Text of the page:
Changes in the hydrologic cycle - With new patterns of precipitation changes in stream flow and groundwater level will be expected. Decomposition of organic matter in soil - With increasing temperatures of the atmosphere the rate of decay of organic material in soils will be greatly accelerated.
This will result in release of CO2 and methane into the atmosphere and enhance the greenhouse effect. Breakdown of gas hydrates - This is basically solid water with gas molecules like methane locked into the crystal structure.
They occur in oceanic sediments and beneath frozen ground at the high latitudes. Warming of the oceans or warming of the soil at high lattitudes could cause melting of the gas hydrates which would release methane into the atmosphere. Since methane is a greenhouse gas, this would cause further global warming. Climate Change Because human history is so short compared to the time scales on which global climate change occurs, we do not completely understand the causes. However, we can suggest a few reasons why climates fluctuate.
Long term variations in climate tens of millions of years on a single continent are likely caused by drifting continents.
Dynamics of ocean atmosphere exchange
If a continent drifts toward the equator, the climate will become warmer. If the continent drifts toward the poles, glaciations can occur on that continent.
Short-term variations in climate are likely controlled by the amount of solar radiation reaching the Earth. Among these are astronomical factors and atmospheric factors.
Astronomical Factors - Variation in the eccentricity of the Earth's orbit around the sun has periods of aboutyears andyears. Variation in the tilt of the Earth's axis has a period of about 41, years.
Variation in the way the Earth wobbles on its axis, called precession, has a period of about 23, years. The combined effects of these astronomical variations results in periodicities similar to those observed for glacial - interglacial cycles.
Atmospheric Factors- the composition of the Earth's atmosphere can be gleaned from air bubbles trapped in ice in the polar ice sheets. Studying drill core samples of such glacial ice and their contained air bubbles reveals the following: During past glaciations, the amount of CO2 and methane, both greenhouse gasses that tend to cause global warming, were lower than during interglacial episodes.
Atmosphere-Ocean Interaction | francinebavay.info
During past glaciations, the amount of dust in the atmosphere was higher than during interglacial periods, thus more heat was likely reflected from the Earth's atmosphere back into space. The problem in unraveling what this means comes from not being able to understand if low greenhouse gas concentration and high dust content in the atmosphere caused the ice ages or if these conditions were caused by the ice ages. Changes in Oceanic Circulation - small changes in ocean circulation can amplify small changes in temperature variation produced by astronomical factors.
Other factors The energy output from the sun may fluctuate. Large explosive volcanic eruptions can add significant quantities of dust to the atmosphere reflecting solar radiation and resulting in global cooling. Circulation in the Atmosphere The troposphere undergoes circulation because of convection.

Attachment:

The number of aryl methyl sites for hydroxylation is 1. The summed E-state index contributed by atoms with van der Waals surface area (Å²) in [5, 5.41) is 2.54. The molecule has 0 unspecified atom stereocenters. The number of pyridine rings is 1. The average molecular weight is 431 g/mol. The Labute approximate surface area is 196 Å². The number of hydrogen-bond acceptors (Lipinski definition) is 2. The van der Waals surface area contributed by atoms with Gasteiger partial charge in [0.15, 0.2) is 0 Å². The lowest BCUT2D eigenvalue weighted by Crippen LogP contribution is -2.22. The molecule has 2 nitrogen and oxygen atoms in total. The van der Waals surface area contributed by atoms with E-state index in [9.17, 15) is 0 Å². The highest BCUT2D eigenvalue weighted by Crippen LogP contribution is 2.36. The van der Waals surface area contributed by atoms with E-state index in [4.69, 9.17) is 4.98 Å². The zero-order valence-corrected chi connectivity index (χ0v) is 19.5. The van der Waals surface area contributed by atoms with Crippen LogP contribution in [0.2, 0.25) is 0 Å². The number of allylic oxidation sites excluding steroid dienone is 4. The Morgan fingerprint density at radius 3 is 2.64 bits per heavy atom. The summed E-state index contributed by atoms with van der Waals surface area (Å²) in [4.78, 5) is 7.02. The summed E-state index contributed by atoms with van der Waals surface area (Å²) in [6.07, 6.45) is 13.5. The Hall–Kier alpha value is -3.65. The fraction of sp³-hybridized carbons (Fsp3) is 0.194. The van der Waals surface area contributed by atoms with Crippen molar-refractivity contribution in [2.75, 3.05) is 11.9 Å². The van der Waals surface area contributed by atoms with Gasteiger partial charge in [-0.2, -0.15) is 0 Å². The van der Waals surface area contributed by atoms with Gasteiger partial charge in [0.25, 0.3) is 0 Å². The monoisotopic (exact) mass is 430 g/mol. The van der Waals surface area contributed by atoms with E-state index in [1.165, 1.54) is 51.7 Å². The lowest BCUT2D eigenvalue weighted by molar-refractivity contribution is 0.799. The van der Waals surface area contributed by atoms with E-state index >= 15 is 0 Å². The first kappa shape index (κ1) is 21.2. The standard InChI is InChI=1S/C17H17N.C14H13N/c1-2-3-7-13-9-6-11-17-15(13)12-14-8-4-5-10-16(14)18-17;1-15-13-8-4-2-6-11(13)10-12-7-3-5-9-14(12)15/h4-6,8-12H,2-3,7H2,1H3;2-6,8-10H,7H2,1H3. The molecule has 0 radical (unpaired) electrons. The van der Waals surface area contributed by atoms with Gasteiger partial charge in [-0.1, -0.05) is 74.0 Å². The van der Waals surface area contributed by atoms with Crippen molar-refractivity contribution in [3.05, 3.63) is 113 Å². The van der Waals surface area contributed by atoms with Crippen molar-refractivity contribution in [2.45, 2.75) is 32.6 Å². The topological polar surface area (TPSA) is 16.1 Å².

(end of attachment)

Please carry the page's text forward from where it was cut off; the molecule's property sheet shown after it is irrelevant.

Recall that convection is a mode of heat transfer. Convection in the atmosphere is mainly the result of the fact that more of the Sun's heat energy is received by parts of the Earth near the Equator than at the poles.
Thus air at the equator is heated reducing its the density. Lower density causes the air to rise. At the top of the troposphere this air spreads toward the poles.
If the Earth were not rotating, this would result in a convection cell, with warm moist air rising at the equator, spreading toward the poles along the top of the troposphere, cooling as it moves poleward, then descending at the poles, as shown in the diagram above. Once back at the surface of the Earth, the dry cold air would circulate back toward the equator to become warmed once again. Areas where warm air rises and cools are centers of low atmospheric pressure.
In areas where cold air descends back to the surface, pressure is higher and these are centers of high atmospheric pressure. The Coriolis Effect - Again, the diagram above would only apply to a non-rotating Earth. Since the Earth is in fact rotating, atmospheric circulation patterns are much more complex. The reason for this is the Coriolis Effect.
The Coriolis Effect causes any body that moves on a rotating planet to turn to the right clockwise in the northern hemisphere and to the left counterclockwise in the southern hemisphere. The effect is negligible at the equator and increases both north and south toward the poles. The Coriolis Effect occurs because the Earth rotates out from under all moving bodies like water, air, and even airplanes.
Note that the Coriolis effect depends on the initial direction of motion and not on the compass direction. If you look along the initial direction of motion the mass will be deflected toward the right in the northern hemisphere and toward the left in the southern hemisphere. Wind Systems High Pressure Centers - In zones where air descends back to the surface, the air is more dense than its surroundings and this creates a center of high atmospheric pressure.